I put together a little simulation of reverse recovery time in a 1N4007 diode vs a 1N4148:

reverse recovery time demo

The demo shows the diodes being switched under a square wave, and shows that the 1N4007 takes a few microseconds to turn completely off!

(See also a PDF titled "Recombination Time in Semiconductor Diodes".)

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If diode is forward biased and you want to turn it off, it takes a while to extinguish free carriers flowing across the junction (electrons have to get back to n-region and holes have to get back to p-region, then they can recombine at the anode and the cathode, respectively). This time is called "reverse recovery time" and the total current flowing across the diode is negative, because carriers flow in opposite directions with respect to forward bias. The charge flowing during reverse recovery time is called "reverse recovery charge" and the diode has to extinguish it ("recovery" from reverse-biased to neutral condition) before you can turn it on. In the end, reverse recovery phenomenon depends on silicon doping and geometry and is a parasitic effect in diodes, because energy involved in the process is lost. strong text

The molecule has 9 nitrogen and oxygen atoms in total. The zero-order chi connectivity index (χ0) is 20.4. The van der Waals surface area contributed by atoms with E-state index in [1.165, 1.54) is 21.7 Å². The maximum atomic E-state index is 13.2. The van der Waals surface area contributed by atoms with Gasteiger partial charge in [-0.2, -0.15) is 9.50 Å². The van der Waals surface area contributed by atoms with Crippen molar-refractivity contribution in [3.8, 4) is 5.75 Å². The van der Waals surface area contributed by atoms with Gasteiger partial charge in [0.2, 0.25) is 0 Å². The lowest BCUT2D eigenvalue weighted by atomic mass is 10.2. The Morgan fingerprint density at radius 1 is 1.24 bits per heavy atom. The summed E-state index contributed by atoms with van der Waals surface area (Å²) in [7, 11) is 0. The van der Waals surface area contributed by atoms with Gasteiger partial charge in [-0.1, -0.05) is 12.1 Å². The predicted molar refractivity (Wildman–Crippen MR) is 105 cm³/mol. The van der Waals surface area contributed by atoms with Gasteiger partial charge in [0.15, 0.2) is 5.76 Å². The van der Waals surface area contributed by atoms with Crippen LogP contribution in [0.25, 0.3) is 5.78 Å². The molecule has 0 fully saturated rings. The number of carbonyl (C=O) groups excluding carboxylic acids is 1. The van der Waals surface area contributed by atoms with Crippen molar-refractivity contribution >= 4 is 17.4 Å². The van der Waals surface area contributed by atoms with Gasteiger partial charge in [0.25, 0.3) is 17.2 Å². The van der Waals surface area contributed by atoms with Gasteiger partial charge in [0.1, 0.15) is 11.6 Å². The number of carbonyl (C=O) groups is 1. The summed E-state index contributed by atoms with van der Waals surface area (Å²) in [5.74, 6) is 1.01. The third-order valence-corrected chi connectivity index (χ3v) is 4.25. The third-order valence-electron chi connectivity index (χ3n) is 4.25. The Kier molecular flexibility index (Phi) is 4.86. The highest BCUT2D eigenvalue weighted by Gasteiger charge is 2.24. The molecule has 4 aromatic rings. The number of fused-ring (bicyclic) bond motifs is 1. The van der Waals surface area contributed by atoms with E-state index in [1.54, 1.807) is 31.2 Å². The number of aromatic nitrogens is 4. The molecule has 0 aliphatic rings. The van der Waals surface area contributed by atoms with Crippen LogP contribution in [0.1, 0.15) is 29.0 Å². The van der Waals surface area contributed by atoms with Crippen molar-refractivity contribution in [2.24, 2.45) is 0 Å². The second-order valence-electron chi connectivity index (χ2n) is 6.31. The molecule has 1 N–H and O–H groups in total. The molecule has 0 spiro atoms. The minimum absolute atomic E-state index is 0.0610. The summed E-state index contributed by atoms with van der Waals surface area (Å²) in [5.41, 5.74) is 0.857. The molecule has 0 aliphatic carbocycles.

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The time taken by a diode to switch its condition that is from forward biased (ON condition) to OFF condition is called “Reverse Recovery Time”. When a diode is forward biased and you turn it OFF, it takes a while to completely turn OFF; in this time first a diode will attain a reverse biased condition and then slowly reach to the OFF condition rather than it directly attain an OFF condition. During this time electrons go back to n-region and protons go back to p-region to attain OFF condition and the total current flowing across the diode is negative, because carriers flow in opposite directions with respect to forward bias. The charge flowing during reverse recovery time is called “reverse recovery charge”.

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When switching from the conducting to the blocking state, a diode or rectifier has stored charge that must first be discharged before the diode blocks reverse current. This discharge takes a finite amount of time known as the Reverse Recovery Time, or trr. During this time, diode current may flow in the reverse direction.